This excerpt from the IBM PowerPC Compiler Writer's Guide gives coding examples of how a compiler can avoid branches in the application code that it generates. The document is written for experienced C-language compiler developers. The complete document, written by Warthman Associates, is on IBM's Web site.
The following PowerPC instructions are used in this excerpt:
3.1.5 Avoiding Branches
Branching, both conditional and unconditional, slows most implementations. Even an unconditional branch or a correctly predicted taken branch may cause a delay if the target instruction is not in the fetch buffer or the cache. It is therefore best to use branch instructions carefully and to devise algorithms that reduce branching. Many operations that normally use branches may be performed either with fewer or no branches.
Reducing the number of branches:
22.214.171.124 Computing Predicates
Predicates utilize a boolean expression as an integer value. For example, in C:
Figure 3-15 shows how to calculate this expression using an ordinary control flow translation.
Figure 3-15. Predicate Calculation: Branching Code Sequence
You can avoid the branch by using Condition Register logical instructions, as shown in Figure 3-16. In this case, the result of the comparison is directly transferred from the Condition Register to a General-Purpose Register, from which the bit is extracted and then flipped.
Figure 3-16. Predicate Calculation: Condition Register Logical Sequence
Some implementations have delays associated with accessing the Condition Register using the mfcr instruction. An alternative that uses only fixed-point operations is shown in Figure 3-17.
Figure 3-17. Predicate Calculation: Fixed-Point Operation Code Sequence
You can generate all boolean predicates with straight-line code that does not use the Condition Register. Figure 3-18 shows arithmetic expressions that yield a sign-bit reflecting the appropriate result.
Figure 3-18. Arithmetic Expressions for Boolean Predicates
Shorter sequences exist for many of these operations. The GNU superoptimizer is a program that exhaustively searches a subset of machine instructions to find the shortest branch-free combinations that perform a specified operation. Appendix D lists the PowerPC GNU superoptimizer results for a number of functions.
126.96.36.199 Conditionally Incrementing a Value by 1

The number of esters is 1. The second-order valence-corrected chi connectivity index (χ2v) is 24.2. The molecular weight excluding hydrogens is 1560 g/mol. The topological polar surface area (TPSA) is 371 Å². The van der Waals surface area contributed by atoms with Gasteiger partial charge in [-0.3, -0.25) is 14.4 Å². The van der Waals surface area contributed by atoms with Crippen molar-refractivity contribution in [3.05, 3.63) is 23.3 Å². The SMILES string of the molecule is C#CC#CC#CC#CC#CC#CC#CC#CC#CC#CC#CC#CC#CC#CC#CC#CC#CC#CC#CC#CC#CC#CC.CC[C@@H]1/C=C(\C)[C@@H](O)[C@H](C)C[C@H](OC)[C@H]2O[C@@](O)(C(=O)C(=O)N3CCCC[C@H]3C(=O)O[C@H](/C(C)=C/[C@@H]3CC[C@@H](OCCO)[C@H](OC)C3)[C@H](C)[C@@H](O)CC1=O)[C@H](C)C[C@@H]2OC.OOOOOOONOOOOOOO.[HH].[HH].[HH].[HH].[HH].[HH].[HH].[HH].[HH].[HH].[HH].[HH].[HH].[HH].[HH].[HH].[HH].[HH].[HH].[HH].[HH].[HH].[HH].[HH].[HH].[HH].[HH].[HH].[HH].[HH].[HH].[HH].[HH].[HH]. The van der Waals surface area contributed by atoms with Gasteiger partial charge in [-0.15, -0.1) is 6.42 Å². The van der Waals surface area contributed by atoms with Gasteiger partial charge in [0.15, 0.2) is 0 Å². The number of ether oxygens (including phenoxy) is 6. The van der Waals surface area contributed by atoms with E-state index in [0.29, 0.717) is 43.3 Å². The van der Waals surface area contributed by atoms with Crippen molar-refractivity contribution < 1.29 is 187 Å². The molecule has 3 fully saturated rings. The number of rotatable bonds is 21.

Figure 3-19 shows the C code fragment for conditionally incrementing a value by 1 and equivalent branching and non-branching assembly code sequences. For simple conditions, branch-free equivalents can be formed using computed predicates.
Figure 3-19. Conditionally Incrementing a Value by 1 Code Example
188.8.131.52 Condition Register Logical
The Condition Register logical instructions can be used to combine several branch conditions, thus reducing the number of branches. For example, Figure 3-20 shows the C code fragment for a complex conditional expression and two equivalent assembly code sequences: one that has a comparison and branch for each side of the OR, and another that uses a Condition Register logical OR to combine the results of the compare and recording operations for a single test by a conditional branch. This form may present itself in situations where a common sub-expression exists between this and other code, thus offering opportunities for multiple compare and recording instructions within a single basic block.
Figure 3-20. Complex Condition Register Logical Code Example
Figure 3-21 shows code sequences for a C switch for which the optimal implementation of the multi-way branch is simply a sequence of compare-branch tests. Because the tests all have a common target address, they can be combined using Condition Register logical instructions, reducing the total number of branches from four to one. For a specific implementation, compare the timing of sequences using Condition Register logical instructions to the equivalent multiple-branch sequences because the relative performance may vary.
Figure 3-21. C Switch: Condition Register Logical Code Example